- However, if you decide to shrug external help and go solo, there are also websites and applications such as LinkedIn and Glassdoor; usually, companies will publish internship vacancies along with a complete list of requirements and sometimes even the salary offered.
Needless to say, there’s still yet another problem: how does one incorporate work into the already encroaching holy trinity of sleep, study, and social life balance? To this we say, there’s always a first time for everything, do or do not, you know yourself best!
Minors are individual courses that are usually taken in block 1 of the third year. However, as a second year, you have the opportunity to expand your knowledge early and superimpose it on your current degree—you can even take minors outside of your faculty, which adds to not only the depth but also to the breadth of your study. Of course, this has to be approved first by the examination board! Our advice is to check if you have sufficient knowledge before taking the minor, otherwise, it would be futile; it would be absurd to take Behavioral Finance without having an initial grasp of Finance for example. The benefit of taking an early minor course is to free up your block 1 in the third year to possibly use it more productively by filling in for internships or to extend your summer break if pastimes increase your utility.
Philosophy Double Degree
Is there a God? What is the meaning of life? Why do we find beauty in some things and not others? If taking an early minor isn’t enough to satisfy the need for expanding your worldview, and you’re one of the people yearnings to answer the aforesaid questions, then taking philosophy as a complement to your current degree might be suiting. Philosophy is the mother of all sciences, and as an undergraduate, you will learn the problems we face in the 21st century, what it means to be a human being, the enlightenment philosophers, and so on. But most importantly, you will stand on the shoulders of giants, building on your own worldview according to past thinkers whilst exercising your writing, communicating, critical thinking, and close-reading skills, which is more than ever, an imperative edge in the current job market. However, this isn’t without a cost; taking a double-degree will add another year to your study, hence you will likely graduate at the same time as your American-university peers. Nevertheless, you will be graduating with a double degree and ascertained job prospects increase, which seems like a good bargain to us. Check out the Erasmus School of Philosophy’s website.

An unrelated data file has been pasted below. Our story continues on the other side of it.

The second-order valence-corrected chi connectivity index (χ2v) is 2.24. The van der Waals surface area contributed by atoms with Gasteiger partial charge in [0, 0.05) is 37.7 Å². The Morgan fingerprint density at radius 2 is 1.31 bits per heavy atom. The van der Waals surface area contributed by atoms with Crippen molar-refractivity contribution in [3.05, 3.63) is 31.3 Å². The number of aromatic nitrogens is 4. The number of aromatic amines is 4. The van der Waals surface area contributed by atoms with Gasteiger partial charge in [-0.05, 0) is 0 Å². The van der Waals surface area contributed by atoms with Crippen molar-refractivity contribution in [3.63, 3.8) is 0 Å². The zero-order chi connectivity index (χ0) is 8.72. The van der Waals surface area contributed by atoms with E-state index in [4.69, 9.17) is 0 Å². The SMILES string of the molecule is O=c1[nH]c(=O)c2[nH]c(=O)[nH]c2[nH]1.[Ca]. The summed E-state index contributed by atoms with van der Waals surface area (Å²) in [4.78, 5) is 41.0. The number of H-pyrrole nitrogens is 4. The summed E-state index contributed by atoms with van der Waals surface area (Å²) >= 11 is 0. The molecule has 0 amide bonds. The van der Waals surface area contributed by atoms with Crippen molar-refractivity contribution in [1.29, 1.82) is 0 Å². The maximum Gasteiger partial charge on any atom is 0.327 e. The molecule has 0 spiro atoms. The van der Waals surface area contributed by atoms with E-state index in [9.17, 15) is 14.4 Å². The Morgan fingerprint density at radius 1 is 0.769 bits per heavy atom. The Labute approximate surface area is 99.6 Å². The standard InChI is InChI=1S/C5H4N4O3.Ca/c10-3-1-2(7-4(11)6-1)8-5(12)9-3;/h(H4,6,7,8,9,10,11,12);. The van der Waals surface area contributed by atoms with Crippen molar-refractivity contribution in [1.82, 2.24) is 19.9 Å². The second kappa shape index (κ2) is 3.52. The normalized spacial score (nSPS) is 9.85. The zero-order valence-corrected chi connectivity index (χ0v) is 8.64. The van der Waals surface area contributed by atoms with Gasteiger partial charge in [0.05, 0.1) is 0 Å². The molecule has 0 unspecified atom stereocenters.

Conclusively, we have laid out a substantial amount of second-year opportunities that we are aware of. We hope that we have opened the eyes and inspire many of the current first-years to pull through and make it to the second year, as there are many opportunities available to develop one’s own potential as a person; and for the current second years, may this article be a source of knowledge to inform about the opportunities that were previously unforeseen. You, the reader, as a rational and now, well-informed individual, should follow our advice as you see fit; the final verdict is in your hands.